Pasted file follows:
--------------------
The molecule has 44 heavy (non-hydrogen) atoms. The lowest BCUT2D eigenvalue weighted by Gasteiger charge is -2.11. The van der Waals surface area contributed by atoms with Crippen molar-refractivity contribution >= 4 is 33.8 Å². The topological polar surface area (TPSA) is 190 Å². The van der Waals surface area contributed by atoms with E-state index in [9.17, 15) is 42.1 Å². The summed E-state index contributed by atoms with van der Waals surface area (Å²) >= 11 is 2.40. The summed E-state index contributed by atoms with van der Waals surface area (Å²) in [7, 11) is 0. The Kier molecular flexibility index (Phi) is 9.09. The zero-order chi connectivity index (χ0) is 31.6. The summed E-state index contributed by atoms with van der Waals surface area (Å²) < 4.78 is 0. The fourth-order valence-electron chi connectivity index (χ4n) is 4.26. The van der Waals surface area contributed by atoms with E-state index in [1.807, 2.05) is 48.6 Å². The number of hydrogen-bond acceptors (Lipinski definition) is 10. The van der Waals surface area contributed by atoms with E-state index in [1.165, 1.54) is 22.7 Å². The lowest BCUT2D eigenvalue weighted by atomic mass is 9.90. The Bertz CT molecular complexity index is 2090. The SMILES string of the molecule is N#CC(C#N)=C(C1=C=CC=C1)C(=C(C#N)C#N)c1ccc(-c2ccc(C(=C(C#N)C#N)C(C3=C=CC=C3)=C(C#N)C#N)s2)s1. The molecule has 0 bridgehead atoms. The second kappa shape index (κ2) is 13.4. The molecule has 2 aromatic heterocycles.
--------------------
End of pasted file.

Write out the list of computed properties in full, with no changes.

The molecule has 44 heavy (non-hydrogen) atoms. The lowest BCUT2D eigenvalue weighted by Gasteiger charge is -2.11. The van der Waals surface area contributed by atoms with Crippen molar-refractivity contribution >= 4 is 33.8 Å². The topological polar surface area (TPSA) is 190 Å². The van der Waals surface area contributed by atoms with E-state index in [9.17, 15) is 42.1 Å². The summed E-state index contributed by atoms with van der Waals surface area (Å²) >= 11 is 2.40. The summed E-state index contributed by atoms with van der Waals surface area (Å²) in [7, 11) is 0. The Kier molecular flexibility index (Phi) is 9.09. The zero-order chi connectivity index (χ0) is 31.6. The summed E-state index contributed by atoms with van der Waals surface area (Å²) < 4.78 is 0. The fourth-order valence-electron chi connectivity index (χ4n) is 4.26. The van der Waals surface area contributed by atoms with E-state index in [1.807, 2.05) is 48.6 Å². The number of hydrogen-bond acceptors (Lipinski definition) is 10. The van der Waals surface area contributed by atoms with E-state index in [1.165, 1.54) is 22.7 Å². The lowest BCUT2D eigenvalue weighted by atomic mass is 9.90. The Bertz CT molecular complexity index is 2090. The SMILES string of the molecule is N#CC(C#N)=C(C1=C=CC=C1)C(=C(C#N)C#N)c1ccc(-c2ccc(C(=C(C#N)C#N)C(C3=C=CC=C3)=C(C#N)C#N)s2)s1. The molecule has 0 bridgehead atoms. The second kappa shape index (κ2) is 13.4. The molecule has 2 aromatic heterocycles.